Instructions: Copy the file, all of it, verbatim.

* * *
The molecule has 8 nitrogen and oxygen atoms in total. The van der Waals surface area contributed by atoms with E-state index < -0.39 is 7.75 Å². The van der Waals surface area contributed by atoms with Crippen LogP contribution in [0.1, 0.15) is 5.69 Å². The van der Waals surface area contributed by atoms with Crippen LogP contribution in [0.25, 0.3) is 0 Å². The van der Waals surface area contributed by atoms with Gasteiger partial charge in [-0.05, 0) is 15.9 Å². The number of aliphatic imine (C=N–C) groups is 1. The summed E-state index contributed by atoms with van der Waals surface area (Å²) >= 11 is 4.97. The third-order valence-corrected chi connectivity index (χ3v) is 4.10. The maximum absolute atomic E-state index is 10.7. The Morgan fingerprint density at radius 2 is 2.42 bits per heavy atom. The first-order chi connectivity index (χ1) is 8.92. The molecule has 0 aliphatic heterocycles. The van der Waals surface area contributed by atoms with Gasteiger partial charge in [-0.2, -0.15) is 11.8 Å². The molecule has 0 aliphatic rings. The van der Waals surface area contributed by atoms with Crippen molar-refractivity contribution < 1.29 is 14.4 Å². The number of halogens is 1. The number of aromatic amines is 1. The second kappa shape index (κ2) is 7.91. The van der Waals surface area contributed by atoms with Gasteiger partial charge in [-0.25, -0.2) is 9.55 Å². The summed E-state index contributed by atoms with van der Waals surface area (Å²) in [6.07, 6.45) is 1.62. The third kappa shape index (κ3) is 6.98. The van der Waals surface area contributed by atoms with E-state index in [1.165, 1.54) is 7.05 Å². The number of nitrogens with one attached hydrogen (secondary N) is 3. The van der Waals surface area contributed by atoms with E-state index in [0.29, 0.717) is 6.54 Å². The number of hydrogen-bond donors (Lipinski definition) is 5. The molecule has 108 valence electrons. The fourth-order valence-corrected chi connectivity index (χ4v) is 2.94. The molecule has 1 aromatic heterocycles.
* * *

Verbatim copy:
The molecule has 8 nitrogen and oxygen atoms in total. The van der Waals surface area contributed by atoms with E-state index < -0.39 is 7.75 Å². The van der Waals surface area contributed by atoms with Crippen LogP contribution in [0.1, 0.15) is 5.69 Å². The van der Waals surface area contributed by atoms with Crippen LogP contribution in [0.25, 0.3) is 0 Å². The van der Waals surface area contributed by atoms with Gasteiger partial charge in [-0.05, 0) is 15.9 Å². The number of aliphatic imine (C=N–C) groups is 1. The summed E-state index contributed by atoms with van der Waals surface area (Å²) >= 11 is 4.97. The third-order valence-corrected chi connectivity index (χ3v) is 4.10. The maximum absolute atomic E-state index is 10.7. The Morgan fingerprint density at radius 2 is 2.42 bits per heavy atom. The first-order chi connectivity index (χ1) is 8.92. The molecule has 0 aliphatic heterocycles. The van der Waals surface area contributed by atoms with Gasteiger partial charge in [-0.2, -0.15) is 11.8 Å². The molecule has 0 aliphatic rings. The van der Waals surface area contributed by atoms with Crippen molar-refractivity contribution < 1.29 is 14.4 Å². The number of halogens is 1. The number of aromatic amines is 1. The second kappa shape index (κ2) is 7.91. The van der Waals surface area contributed by atoms with Gasteiger partial charge in [-0.25, -0.2) is 9.55 Å². The summed E-state index contributed by atoms with van der Waals surface area (Å²) in [6.07, 6.45) is 1.62. The third kappa shape index (κ3) is 6.98. The van der Waals surface area contributed by atoms with E-state index in [1.165, 1.54) is 7.05 Å². The number of nitrogens with one attached hydrogen (secondary N) is 3. The van der Waals surface area contributed by atoms with E-state index in [0.29, 0.717) is 6.54 Å². The number of hydrogen-bond donors (Lipinski definition) is 5. The molecule has 108 valence electrons. The fourth-order valence-corrected chi connectivity index (χ4v) is 2.94. The molecule has 1 aromatic heterocycles.